4 Smart Ways a Dietitian Can Help You Manage Your Diabetes

If you have diabetes, recruiting a nutrition expert can help you create meal plans that improve your glucose control.

Dietitian taking notes while holding a red pepper

Medically reviewed in June 2021

Eating plans for people with diabetes are like fingerprints: Each one is personal.

If you need to manage your blood glucose levels, it’s generally a good move to follow dietary guidelines from the federal government. You should also be watching carbohydrates, prioritizing non-starchy veggies, minimizing processed items and opting for whole foods whenever possible. Meanwhile, more specialized eating plans such as the Mediterranean, DASH (Dietary Approaches to Stop Hypertension) or plant-based diets all work for some people with diabetes—but none of them work for all.

To make sure your specific needs are met, your healthcare provider will likely give you a referral to a dietitian or nutritionist. Ideally, you’ll see a registered dietitian who’s skilled in diabetes-specific meal planning. In many cases, a diabetes health educator can also offer valuable insights into diet.

If you follow the plan you design, you could see your A1C levels decrease significantly. Plus, working together, you will learn how to modify your diet if you have other conditions such as high blood pressure or kidney disease, and how to choose wisely when eating out.

Here’s how to make the most of your time with your nutrition specialist.

Write it down
You’ll find it easier to stick to a meal plan that takes into account the way you eat now.

Starting a few days or a week before your first appointment with a dietitian, keep a simple food diary. Record what you’re eating, what time you’re eating it and approximately how much. Bring this with you and your dietitian will have a good jumping-off point for creating a plan that fits your lifestyle.

Talk to your family
The dietary changes you’ll be making will also affect your loved ones. While the goal will be to create a meal plan that feels familiar and is easy to follow, your dietitian will be working with you to increase the amount of nutrient-dense foods you consume each day.

Depending on how you eat now, some adjustments might feel substantial, but serving the same food to everyone in your household will increase your odds of success. You won’t feel singled out or deprived—and removing less-healthy foods from your home should make you less likely to eat them. Plus, if you’ve been diagnosed with type 2 diabetes, research has shown that your family members may also be at risk. They might benefit from the change in the family’s diet, too.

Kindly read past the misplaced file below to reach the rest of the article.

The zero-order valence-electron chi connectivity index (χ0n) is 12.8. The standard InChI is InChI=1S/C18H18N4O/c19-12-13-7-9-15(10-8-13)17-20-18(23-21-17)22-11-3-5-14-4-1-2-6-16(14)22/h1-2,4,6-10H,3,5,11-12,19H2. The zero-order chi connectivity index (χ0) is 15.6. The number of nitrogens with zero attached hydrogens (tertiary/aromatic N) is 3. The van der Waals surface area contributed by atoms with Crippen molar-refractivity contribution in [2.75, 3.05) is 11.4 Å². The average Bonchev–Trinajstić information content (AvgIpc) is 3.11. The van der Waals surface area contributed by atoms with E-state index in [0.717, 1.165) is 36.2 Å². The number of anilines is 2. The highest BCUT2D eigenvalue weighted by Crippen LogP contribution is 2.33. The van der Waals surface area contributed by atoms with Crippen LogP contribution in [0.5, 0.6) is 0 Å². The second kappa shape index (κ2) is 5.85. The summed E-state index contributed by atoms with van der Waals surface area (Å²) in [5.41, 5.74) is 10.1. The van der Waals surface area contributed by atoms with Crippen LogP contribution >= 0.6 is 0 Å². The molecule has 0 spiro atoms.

Think about your cultural traditions
Because food plays such an integral part in holidays and celebrations, you’ll want to make sure your meal plan acknowledges these traditions.

Does your culture call for a vegetarian diet? Your dietitian will know how to set up a vegetarian meal plan for diabetes. Does your religion observe regular fasts and feasts? Talk to your dietitian or health educator ahead of time about incorporating these types of events into your eating and medication plans.

Making your eating plan stick
After you try out a meal plan, speak up if you find it’s not working for you. Your dietitian should expect a period of adjustment until you find the combination of food and timing that helps you maintain blood glucose control.

Once you do settle on a meal plan that works, here’s how to make it part of your routine:

  • Plan ahead. Before you go grocery shopping, read over your meal plan. Use it to create a shopping list of items you’ll need to get through the week. Sticking to your list will also help you avoid impulse purchases.
  • Shop carefully. At the supermarket, consult the nutrition facts statements on food labels before deciding what to buy. In general, you’ll want to keep an eye on serving size, calories, carbs, fats and protein. Because there are no one-size-fits-all nutrition guidelines for people with diabetes, your dietitian should spend time teaching you what’s important for your meal plan and how to read food labels.
  • Remember the plate method. If you struggle to follow the specifics of your meal plan, picture a simple dinner plate. Aim to fill one-half of the plate with non-starchy vegetables, one quarter with lean protein and the other quarter with whole grains or starchy vegetables.
Article sources open article sources

USDA. “Dietary Guidelines for Americans, 2020-2025 and Online Materials.” December 2020. Accessed March 31, 2021.
American Diabetes Association. “Standards of Medical Care in Diabetes—2021.” Diabetes Care 2021 Jan; 44(Supplement 1): S53-S72.
American Diabetes Association. “You can live well with diabetes.” 2021. Accessed March 31, 2021.
Joslin Diabetes. “Education Programs and Classes.” 2021. Accessed March 31, 2021.

More On

Eating two servings of one fatty fruit per week can reduce the risk of a heart attack, study says

video

Eating two servings of one fatty fruit per week can reduce the risk of a heart attack, study says
How Much Protein Do You Really Need to Eat?

article

How Much Protein Do You Really Need to Eat?
Fat and carbohydrates may get all the credit for making meals delicious—and all the blame for adding extra calories—but protein is the quiet workhorse...
8 Seasonal Fruit-Based Treats to Make at Home

slideshow

8 Seasonal Fruit-Based Treats to Make at Home
They're low-cal, seriously sweet—and there's no oven required.
Lightened-up potato salad

video

Lightened-up potato salad
Shrimp fried cauliflower rice

video

Shrimp fried cauliflower rice